TechInAfrica — A new study has launched by Wits University’s Joburg Centre for Software Engineering (JCSE) and the Information Technology Professionals South Africa (IITPSA) concerning South Africa’s IT industry.
It shows in the report that conditions have improved considerably since the 2008 survey. At that time, all respondents indicated that they were dealing with a shortage of IT skills.
The report states, “Several factors can influence this trend, On the negative side, the stagnant economy has reduced the business prospects of the employers, thus reducing the demand for skills, although that is not borne out by the number of respondents saying the opposite.
“On the positive side, the various initiatives to close the skills gap are bearing some fruit, whether the new resources are coming from immigrants, private sector / NGO skills programs or better output from the education pipeline.”
Truthfully, the need for skills is no longer considered as urgent. However, the study shows that the average South African ICT practitioner continues to perform multiple task sets and only a few of them identify themselves as specialists.
Adrian Schofield, the production consultant at the IITPSA, said, “This is a unique property of South African ICT practitioners, which makes us very different from our counterparts in Europe and the US and may partly have come about as a result of skills shortages.”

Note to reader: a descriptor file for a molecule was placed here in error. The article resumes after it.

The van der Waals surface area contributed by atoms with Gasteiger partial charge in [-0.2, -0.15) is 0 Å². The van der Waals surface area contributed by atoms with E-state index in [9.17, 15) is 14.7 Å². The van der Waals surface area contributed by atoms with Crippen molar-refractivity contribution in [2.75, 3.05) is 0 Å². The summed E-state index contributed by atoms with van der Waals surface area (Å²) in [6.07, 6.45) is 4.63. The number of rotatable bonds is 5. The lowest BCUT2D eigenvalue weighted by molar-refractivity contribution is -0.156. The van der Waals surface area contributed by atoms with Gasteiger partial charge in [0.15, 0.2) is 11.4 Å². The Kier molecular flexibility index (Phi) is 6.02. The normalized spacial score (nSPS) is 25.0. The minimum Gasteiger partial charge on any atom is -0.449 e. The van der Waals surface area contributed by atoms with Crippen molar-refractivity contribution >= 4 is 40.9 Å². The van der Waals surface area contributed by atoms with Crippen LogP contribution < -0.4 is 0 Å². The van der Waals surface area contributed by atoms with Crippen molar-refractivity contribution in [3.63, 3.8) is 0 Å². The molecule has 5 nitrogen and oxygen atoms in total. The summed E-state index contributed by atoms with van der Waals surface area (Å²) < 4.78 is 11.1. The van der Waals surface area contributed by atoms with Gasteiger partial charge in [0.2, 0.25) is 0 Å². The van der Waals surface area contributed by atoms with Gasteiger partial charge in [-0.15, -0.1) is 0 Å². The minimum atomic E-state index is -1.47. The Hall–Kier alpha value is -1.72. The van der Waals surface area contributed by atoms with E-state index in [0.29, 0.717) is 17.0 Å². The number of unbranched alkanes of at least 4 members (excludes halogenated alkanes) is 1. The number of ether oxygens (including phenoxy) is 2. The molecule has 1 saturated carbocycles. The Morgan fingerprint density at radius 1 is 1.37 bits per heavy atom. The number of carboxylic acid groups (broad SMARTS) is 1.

In the survey, it is found that the most needed skills for now and over the next year include:
- Information Security/Cybersecurity;
- Big data design/analytics;
- Artificial intelligence/machine learning;
- Test automation/performance testing;
- Internet of Things.
The chart below shows the respondents’ view on which skills are most needed now and which in a year from now.
The indicators shown are the blue (now) and grey (next year) lines where it is clearly longer than the orange and yellow lines, and suggesting a sufficiency of those skills.
The pattern of demand for programming languages in 2019 sees Python move into second place behind Java and ahead of C#.
In 2018 Java was in the lead, followed by C# and Python. .NET, C++, HTML and SQL followed.
In 2017 was Java with C# in placed second, unchanged from 2016. Python moved into the third spot, with .NET and C++ placed fourth similarly.
Equally but in lesser quality, R, PHP, COBOL, and Delphi all get mentioned. In 2016 the top languages were also Java and C#, followed by VB.NET and PHP. In 2014 was very similar to 2012, with Java, C#, .NET, C++ and VB being the most popular.